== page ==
"Oxbridge must shoulder their fair share of responsibility for admissions, but it is important to remember that they are not operating in a vacuum"LOUIS ASHWORTH

Another week, another Oxbridge access news story. This time, that Oxford has spent over £100,000 for every extra student admitted from a low income background since 2009. In a piece for Prospect magazine, former Guardian editor Alan Rusbridger highlighted the abysmal progress made by Oxford since 2009, when it pledged to increase its proportion of students from the 20 percent of most deprived postcodes from 6.5 to 9 percent of the overall cohort. Despite this representing only 23 extra students - less than one per college - Oxford has failed to meet this target in six out of eight years.

By now, that Oxbridge has an access problem is not news to anyone, with comprehensive reporting on the matter having become almost unavoidable - and rightly so. While I welcome the attention the issue receives, I can’t help but feel like nothing really has, or will, change as a result of it. A few days of headlines are generated, and then life continues as normal. In a few months’ time, the same stories will be run once more.

When Oxbridge receives its annual round of applications from over 30,000 candidates, it is dealing with 18 years of educational inequality

Part of the reason for this is a misguided tendency to view Oxbridge admissions in isolation. While the shock figures are what really shape the news agenda, perhaps the most revealing part of Rusbridger’s essay was a quote from Danny Dorling, an Oxford academic and inequality expert: “I think Oxford admissions reflect the times. When the country is very unequal in other ways, the admissions statistics around disadvantage tend to be very poor.”

In 1981, 52% of pupils entering Oxford were state educated, rising steadily from 43% a decade before. Today, more than 30 years later, this had only increased to 58%. Perhaps it is no coincidence that in 1981 Britain’s Gini coefficient, a measure of inequality, was just above 0.26, and had risen to 0.34 by the end of the 1980s. For the past 30 years, it has fluctuated around that mark.

Oxbridge must shoulder their fair share of responsibility for admissions, but it is important to remember that it is not operating in a vacuum. There is certainly a debate to be had over the merits and problems with the way admissions are conducted, but it is an undeniable fact that when Oxbridge receives its annual round of applications from over 30,000 candidates, it is dealing with 18 years of educational inequality.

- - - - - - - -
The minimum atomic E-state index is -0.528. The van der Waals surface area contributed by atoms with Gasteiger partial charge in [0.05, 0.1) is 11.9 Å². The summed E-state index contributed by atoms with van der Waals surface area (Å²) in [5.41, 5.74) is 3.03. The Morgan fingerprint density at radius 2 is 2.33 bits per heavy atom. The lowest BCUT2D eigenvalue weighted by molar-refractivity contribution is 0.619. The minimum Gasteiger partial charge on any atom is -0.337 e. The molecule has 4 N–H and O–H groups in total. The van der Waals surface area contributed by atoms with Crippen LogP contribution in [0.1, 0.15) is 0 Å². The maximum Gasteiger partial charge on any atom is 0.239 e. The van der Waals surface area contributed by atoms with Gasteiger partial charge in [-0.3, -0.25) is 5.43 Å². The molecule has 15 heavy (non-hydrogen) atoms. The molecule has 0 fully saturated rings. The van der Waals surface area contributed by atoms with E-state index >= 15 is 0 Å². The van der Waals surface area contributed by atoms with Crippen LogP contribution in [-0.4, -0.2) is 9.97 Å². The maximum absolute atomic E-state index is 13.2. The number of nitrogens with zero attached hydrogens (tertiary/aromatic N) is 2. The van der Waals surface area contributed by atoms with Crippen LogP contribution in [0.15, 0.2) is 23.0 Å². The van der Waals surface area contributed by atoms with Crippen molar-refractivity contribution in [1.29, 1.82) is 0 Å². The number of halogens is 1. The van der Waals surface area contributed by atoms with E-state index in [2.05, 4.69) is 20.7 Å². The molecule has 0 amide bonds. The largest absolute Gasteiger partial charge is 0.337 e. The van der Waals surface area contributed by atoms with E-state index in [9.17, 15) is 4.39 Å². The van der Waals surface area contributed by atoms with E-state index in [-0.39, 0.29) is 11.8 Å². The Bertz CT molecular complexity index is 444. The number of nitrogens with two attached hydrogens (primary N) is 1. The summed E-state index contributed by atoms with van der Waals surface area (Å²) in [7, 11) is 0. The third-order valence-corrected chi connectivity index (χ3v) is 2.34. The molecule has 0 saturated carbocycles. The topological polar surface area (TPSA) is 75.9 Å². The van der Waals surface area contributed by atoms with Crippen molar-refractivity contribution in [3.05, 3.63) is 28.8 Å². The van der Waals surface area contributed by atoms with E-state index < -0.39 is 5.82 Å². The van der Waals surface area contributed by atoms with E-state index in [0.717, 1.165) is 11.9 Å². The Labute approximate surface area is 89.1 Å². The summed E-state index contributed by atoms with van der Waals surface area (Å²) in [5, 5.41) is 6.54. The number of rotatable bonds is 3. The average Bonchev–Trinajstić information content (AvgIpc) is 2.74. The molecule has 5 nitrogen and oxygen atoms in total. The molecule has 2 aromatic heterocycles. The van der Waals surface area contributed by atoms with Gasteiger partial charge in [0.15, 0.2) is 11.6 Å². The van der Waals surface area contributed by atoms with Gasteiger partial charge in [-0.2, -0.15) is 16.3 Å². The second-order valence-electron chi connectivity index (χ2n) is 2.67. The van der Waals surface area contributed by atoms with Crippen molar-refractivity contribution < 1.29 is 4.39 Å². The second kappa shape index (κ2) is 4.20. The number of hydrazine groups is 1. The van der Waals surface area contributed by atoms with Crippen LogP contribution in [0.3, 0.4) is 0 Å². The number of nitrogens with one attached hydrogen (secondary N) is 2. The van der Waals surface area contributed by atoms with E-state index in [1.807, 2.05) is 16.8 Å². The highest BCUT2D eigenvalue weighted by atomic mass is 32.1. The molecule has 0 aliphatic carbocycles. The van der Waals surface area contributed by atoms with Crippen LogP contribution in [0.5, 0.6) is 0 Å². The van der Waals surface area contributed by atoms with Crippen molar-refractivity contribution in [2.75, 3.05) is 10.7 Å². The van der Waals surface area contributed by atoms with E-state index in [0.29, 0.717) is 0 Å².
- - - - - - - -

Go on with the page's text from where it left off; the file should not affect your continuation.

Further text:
Who gets into Oxbridge is of course an important story, but we should not only consider the immediate acceptances and rejections. We must remember that these are the product of a the state of education in a society where still only just over half of British pupils obtain a pass in 5 GCSEs including English and Maths, but some independent schools have over 90% of grades marked at an A* or A. A system where some pupils are going to school hungry, while top schools charge over £30,000 a year in fees.


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The best ways to combat this inequality is a conversation that must be had, but what is certain is that while 26.4% of all A levels awarded nationally are A* or A grades, while in some schools this rockets to 80% , Oxbridge will to continue to have to navigate the tricky waters of distinguishing polish from potential, and in all likelihood the same news stories will reoccur.

I often wonder why we as a nation seem so fixated by Oxbridge students despite there being only 24,000 undergraduates at a time. I’ve come to think that, among other reasons, it is because Oxbridge is believed to act as a proxy more widely for social mobility. Admissions statistics provide concrete evidence of racial, regional and educational disparities that apply more broadly to society as a whole. We should broaden our focus beyond an Oxbridge fixation which leaves us blind to the societal ills which colour the news stories which saturate the media. Until we think more broadly of the inequalities entrenched in the British education system, we will continue to see the same Oxbridge stories every year.

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